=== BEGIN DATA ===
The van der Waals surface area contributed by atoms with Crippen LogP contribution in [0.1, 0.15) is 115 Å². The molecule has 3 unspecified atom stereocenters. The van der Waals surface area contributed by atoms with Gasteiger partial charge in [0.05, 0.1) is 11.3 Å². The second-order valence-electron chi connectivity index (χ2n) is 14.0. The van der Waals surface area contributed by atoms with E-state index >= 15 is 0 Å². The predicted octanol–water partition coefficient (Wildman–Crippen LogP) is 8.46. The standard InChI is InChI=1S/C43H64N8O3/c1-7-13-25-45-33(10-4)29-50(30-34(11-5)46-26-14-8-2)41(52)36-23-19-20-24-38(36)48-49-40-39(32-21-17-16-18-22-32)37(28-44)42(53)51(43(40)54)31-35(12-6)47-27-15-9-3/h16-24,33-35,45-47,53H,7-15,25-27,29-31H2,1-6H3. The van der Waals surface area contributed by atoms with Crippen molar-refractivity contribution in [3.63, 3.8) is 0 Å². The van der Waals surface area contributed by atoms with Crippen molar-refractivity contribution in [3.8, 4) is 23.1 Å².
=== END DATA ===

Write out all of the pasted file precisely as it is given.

The van der Waals surface area contributed by atoms with Crippen LogP contribution in [0.1, 0.15) is 115 Å². The molecule has 3 unspecified atom stereocenters. The van der Waals surface area contributed by atoms with Gasteiger partial charge in [0.05, 0.1) is 11.3 Å². The second-order valence-electron chi connectivity index (χ2n) is 14.0. The van der Waals surface area contributed by atoms with E-state index >= 15 is 0 Å². The predicted octanol–water partition coefficient (Wildman–Crippen LogP) is 8.46. The standard InChI is InChI=1S/C43H64N8O3/c1-7-13-25-45-33(10-4)29-50(30-34(11-5)46-26-14-8-2)41(52)36-23-19-20-24-38(36)48-49-40-39(32-21-17-16-18-22-32)37(28-44)42(53)51(43(40)54)31-35(12-6)47-27-15-9-3/h16-24,33-35,45-47,53H,7-15,25-27,29-31H2,1-6H3. The van der Waals surface area contributed by atoms with Crippen molar-refractivity contribution in [3.63, 3.8) is 0 Å². The van der Waals surface area contributed by atoms with Crippen molar-refractivity contribution in [3.8, 4) is 23.1 Å².